Luca Waldschmidt's heroics mean the Bundesliga's only side never to be relegated will go into their 54th consecutive year in the top flight. Coach Markus Gisdol has offered a glimpse at his blueprint for the future.
Hamburg have stayed up. At the death. Again. On Saturday, the northern-German club with nine lives pulled off yet another last-gasp escape to maintain their record as the only club ever-present in Germany's top flight since it was founded in 1963.
In recent years, Hamburg have been in a constant state of instability. They have developed a habit of sacking coaches as soon as anything starts to go wrong, and many things have over the last few seasons. In two recent campaigns, the club had to survive the relegation playoff to avoid the drop.
However, there are signs that things are starting to change, and the club's heroic recent performances suggest something could be stirring at the Volksparkstadion under head coach Markus Gisdol.
Hamburg could hardly have faced a trickier rival in Saturday's survival showdown. Wolfsburg had beaten Hamburg in each of their last three Bundesliga matches in the Volksparkstadion, and the last time that HSV won a home game against Wolfsburg was all the way backin April 2007.
Howver, despite such troubling statistics, HSV Chairman Heribert Bruchhagen was confident ahead of the match, saying that the northern Germans "can and will do what it takes" to avoid a third relegation playoff in four years.
Wolfsburg will feel hard done by, considering they were probably the better team over 90 minutes. When Robin Knoche made it 1-0 for the visitors, it looked like this one would go the way all of the recent encounters between two sides have gone. The Wolves were playing positive, calm football and looked like adding to their lead. But one quick counter allowed Filip Kostic to capitalize and keep Hamburg in the game.
It was a tense second half, with Wolfsburg apparently in the driving seat. And then, out of the blue, the winner arrived. Luca Waldschmidt's 88th minute header secured another season of Bundesliga football for Hamburg, the 54th in a row. Wolfsburg are going to the playoff, where they will face the second division's third-best team, Braunschweig, to decide which of the two will be in the Bundesliga next season.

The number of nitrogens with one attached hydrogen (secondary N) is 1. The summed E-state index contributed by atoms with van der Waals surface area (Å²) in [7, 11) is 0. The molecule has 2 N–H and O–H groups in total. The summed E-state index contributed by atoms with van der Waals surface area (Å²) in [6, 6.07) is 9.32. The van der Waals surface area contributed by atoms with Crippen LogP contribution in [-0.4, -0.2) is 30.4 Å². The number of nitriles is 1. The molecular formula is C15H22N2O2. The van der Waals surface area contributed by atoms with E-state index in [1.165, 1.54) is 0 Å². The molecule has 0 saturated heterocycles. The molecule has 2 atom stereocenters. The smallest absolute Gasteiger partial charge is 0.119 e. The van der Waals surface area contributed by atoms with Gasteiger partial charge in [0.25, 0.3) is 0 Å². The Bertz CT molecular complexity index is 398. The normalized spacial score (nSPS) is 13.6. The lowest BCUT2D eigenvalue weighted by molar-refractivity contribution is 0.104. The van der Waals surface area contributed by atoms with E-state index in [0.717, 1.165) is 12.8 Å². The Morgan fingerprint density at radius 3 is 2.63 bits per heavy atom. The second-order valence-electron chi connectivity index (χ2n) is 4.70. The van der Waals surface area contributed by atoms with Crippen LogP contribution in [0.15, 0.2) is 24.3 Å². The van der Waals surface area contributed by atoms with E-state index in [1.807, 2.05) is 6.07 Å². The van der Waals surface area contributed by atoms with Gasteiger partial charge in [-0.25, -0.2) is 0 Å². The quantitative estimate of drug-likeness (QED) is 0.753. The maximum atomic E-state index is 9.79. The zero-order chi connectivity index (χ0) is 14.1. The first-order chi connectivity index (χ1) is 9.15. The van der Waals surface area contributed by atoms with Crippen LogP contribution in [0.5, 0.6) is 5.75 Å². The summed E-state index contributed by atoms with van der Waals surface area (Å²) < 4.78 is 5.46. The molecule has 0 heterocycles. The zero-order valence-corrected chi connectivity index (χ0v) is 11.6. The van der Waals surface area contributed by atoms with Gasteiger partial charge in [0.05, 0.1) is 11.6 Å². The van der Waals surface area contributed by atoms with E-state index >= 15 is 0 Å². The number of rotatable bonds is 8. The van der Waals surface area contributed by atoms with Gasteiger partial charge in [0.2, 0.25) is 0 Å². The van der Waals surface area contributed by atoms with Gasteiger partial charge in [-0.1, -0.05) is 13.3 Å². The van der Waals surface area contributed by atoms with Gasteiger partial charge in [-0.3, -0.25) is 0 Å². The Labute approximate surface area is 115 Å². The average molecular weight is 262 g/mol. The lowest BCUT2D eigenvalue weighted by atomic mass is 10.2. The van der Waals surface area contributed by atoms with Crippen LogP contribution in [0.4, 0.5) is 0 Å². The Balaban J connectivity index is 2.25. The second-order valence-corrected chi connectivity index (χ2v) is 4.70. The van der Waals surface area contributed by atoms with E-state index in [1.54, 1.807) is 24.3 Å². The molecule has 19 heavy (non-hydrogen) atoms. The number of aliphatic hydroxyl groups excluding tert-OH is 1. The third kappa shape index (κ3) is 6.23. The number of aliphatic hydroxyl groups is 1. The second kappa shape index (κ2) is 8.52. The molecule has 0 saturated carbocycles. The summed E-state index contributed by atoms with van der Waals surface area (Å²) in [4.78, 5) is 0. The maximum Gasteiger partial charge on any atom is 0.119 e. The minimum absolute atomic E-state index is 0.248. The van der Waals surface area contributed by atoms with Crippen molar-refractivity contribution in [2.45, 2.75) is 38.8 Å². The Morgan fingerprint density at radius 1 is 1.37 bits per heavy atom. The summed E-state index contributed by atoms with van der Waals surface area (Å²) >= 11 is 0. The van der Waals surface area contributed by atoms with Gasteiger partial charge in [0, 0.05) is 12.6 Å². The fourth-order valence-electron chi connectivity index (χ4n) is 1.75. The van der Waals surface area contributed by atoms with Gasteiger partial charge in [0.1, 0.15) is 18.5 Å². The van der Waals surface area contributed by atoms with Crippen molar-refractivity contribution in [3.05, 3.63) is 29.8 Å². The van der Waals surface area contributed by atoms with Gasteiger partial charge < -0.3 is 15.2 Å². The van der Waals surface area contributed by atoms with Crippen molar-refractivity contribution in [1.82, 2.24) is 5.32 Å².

Even though the club needed to wait until the 88th minute of the final matchday to escape yet another relegation playoff, Hamburg fans have a positive outlook heading into next season.
In Bruchhagen, they have an executive at the helm with a track record of stabilizing problematic football clubs, in Gisdol, a relatively youthful and promising coach and a solid squad to build on.
Gisdol, appointed at the end of September with Hamburg rock bottom in the league, made his gratitude to Bruchhagen plain immediately after the final whistle.
"I have to thank him for the unbelievable support he has given me," the coach told the press conference. That kind of backing from management has been sorely absent of late.
Bruchhagen made a name for himself during his time as Eintracht Frankfurt chairman. Frankfurt were a club very much in turmoil back in 2003, and Bruchhagen's first task was providing the club with some stability, which he did rather successfully during his tenure on the banks of the River Main - and this is exactly what's expected of him on the Elbe.
Then there are the players. The side that drew 1-1 against Schalke on the penultimate matchday was Hamburg's youngest in three years, and the three substitutes that were introduced during the crucial relegation decider against Wolfsburg were 23 or younger.
Waldschmidt's winning goal came just a day after his 21st birthday. Talk about justifying the coach's faith.
With coach Gisdol talking about "writing a new chapter in the club's history" it very much looks like Hamburg are planning for the long term rather than just applying short-term fixes.
Whether those plans will bear fruit remains to be seen. After all, it's Hamburg, where there have been false dawns aplenty in recent years.